Gille Klabin’s drug-trip movie The Wave hits, as the title suggests, in waves of overwhelming color and noise. As its protagonist surrenders to a powerful hallucinogen for most of the film, he finds it hard to track what’s going on around him, and that loss of control invites panic and fear in both him and the audience. But experiencing a trip is nothing like watching someone else go through it. That degree of separation keeps The Wave from becoming totally nightmarish, and so do the eccentric visual effects, which lend a fresh edge to an otherwise old story about a man learning to be less selfish.
Justin Long stars as Frank, a corporate lawyer whose years of caring only about money have made him callous. When he discovers a loophole that will block a dead firefighter’s family from collecting on his huge life insurance policy, he’s quick to exploit it, increasing his company’s profits, and all but ensuring his promotion to an executive position. In celebration, he decides to join his coworker Jeff (Donald Faison) for a night of partying.
Soon, a pair of women, Natalie (Katia Winter) and Theresa (Sheila Vand), lead them to a house party, where Frank and Theresa agree to try a mysterious drug offered by a back-room dealer (Tommy Flanagan). Almost instantly, Frank starts hurtling through time, or at least perceiving time as a series of erratic jumps. He arrives in places and conversations with no idea of how he got there, as though he were dropping into or out of a dream.
Almost every time-and-place shift in The Wave occurs with visual effects that seem to physically push and pull at the fabric of reality. Some make the film seem like a 3D movie being watched without 3D glasses, as seen through one of those apps that claims to make photos look like oil paintings. Other effects throw the action into slow-motion, adding kaleidoscopic lights. It’s increasingly disorienting, as Frank attempts to figure out what’s happening to him, and to find Theresa, who has disappeared.
As Frank’s skipping through time gets him and his friends into trouble, it becomes more difficult for Frank to keep up with what’s happening, and the visual effects lend to the sense of stress. They overload the audience with stimuli, taxing them in the same way Frank is being taxed by his frantic surroundings. The film’s bold, exaggerated look, which includes rotoscope animation and an exaggerated neon color scheme, lends a little more merit to a fairly pat morality tale. And the style gets some help from a twist about exactly how Frank’s time-traveling works, and the nature of the otherworldly hallucinations he keeps experiencing. The movie’s 87-minute runtime is also welcome, since it just barely keeps the VFX from wearing out their welcome.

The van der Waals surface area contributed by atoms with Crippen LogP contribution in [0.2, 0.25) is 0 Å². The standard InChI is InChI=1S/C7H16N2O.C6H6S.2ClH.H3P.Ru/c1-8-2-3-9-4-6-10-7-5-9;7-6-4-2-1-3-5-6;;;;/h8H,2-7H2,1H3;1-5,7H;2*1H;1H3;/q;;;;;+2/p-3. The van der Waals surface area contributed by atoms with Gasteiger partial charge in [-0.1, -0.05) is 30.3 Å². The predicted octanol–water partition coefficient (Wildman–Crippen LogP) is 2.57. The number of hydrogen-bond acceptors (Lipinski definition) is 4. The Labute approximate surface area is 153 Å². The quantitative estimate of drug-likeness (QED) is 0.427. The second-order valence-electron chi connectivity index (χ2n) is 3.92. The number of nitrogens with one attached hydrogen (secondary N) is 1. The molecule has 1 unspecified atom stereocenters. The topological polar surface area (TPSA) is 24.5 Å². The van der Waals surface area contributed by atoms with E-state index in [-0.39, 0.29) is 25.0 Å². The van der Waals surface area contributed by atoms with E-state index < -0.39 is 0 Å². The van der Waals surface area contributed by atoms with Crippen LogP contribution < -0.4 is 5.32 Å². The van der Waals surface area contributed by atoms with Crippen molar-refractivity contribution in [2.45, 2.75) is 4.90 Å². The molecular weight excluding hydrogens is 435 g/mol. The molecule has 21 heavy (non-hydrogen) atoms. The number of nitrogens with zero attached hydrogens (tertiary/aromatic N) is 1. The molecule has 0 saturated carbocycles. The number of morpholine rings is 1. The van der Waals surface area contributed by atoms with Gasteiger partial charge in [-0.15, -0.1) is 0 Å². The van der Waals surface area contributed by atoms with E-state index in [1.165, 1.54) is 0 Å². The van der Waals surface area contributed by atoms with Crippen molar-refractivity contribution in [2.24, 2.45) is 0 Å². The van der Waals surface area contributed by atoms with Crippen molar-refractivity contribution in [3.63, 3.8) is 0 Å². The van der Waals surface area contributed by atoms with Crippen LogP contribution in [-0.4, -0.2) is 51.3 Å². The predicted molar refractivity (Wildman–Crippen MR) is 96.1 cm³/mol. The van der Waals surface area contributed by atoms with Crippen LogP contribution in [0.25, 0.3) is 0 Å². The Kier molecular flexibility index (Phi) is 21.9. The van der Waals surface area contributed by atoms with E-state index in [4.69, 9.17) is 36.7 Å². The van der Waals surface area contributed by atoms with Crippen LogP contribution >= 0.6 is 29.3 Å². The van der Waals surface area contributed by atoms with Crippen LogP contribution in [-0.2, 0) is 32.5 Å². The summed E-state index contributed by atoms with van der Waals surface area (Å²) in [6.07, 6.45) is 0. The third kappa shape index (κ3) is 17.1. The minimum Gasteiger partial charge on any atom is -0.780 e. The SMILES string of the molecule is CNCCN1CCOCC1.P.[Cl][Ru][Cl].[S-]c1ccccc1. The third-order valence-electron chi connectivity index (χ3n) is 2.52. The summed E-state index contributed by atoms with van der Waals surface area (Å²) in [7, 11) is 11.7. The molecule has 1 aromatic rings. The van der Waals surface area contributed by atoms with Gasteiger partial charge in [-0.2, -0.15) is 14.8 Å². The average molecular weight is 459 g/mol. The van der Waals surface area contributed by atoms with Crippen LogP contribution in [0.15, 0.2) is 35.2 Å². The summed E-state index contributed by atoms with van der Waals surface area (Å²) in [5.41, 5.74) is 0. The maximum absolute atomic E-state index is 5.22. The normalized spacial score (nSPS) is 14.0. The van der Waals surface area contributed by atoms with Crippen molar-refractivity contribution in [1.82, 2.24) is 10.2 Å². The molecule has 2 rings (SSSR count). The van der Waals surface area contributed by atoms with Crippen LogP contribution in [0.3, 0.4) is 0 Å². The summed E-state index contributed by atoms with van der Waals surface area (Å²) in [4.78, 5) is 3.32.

But while the experience is exciting, it ultimately doesn’t have much substance. The artistry at work in The Wave isn’t enough to keep the film from caving in under its middling story. The conclusion is pleasantly hopeful, with its suggestions that there’s more to life than money, everyone can make a difference in the world, and that even seemingly untouchable people can wind up facing cosmic justice. But those are quotidian messages compared to the visuals. Frank’s voiceover galaxy-brain musings on letting go of the fear of death have that same stock quality, especially as his character turn, which occurs over several compressed days, comes across as convenient rather than genuine — the filmic equivalent of a friend thinking they’ve discovered the true meaning of life after one strange trip.
As Frank, Long does his best to make the character shifts convincing. He’s the only character with an arc rather than scattered appearances, and he has to carry the film’s dramatic weight. He hits it out of the park in conveying desperation and a gradual breakdown, and helps ease the audience into Frank’s change of heart by initially throwing likeability out of the window. It comes suddenly, but it’s at least a perceptible difference. The other characters are mostly caricatures: corporate shark, manic dealer, tough guy.
The Wave hits a few sour notes, like the contrast between Frank’s cartoonishly shrewish wife and “cool girl” Theresa, which adds to the ticks in the “predictable” column. Those ticks outnumber the ones in the “inventive” column, ultimately placing the film square in forgettable territory. Klabin’s sense of visuals are promising, and they help draw the audience in, but The Wave is a puzzle box that, once opened, reveals very little inside.
The Wave opens in select theaters and will be available on VOD on Jan. 17.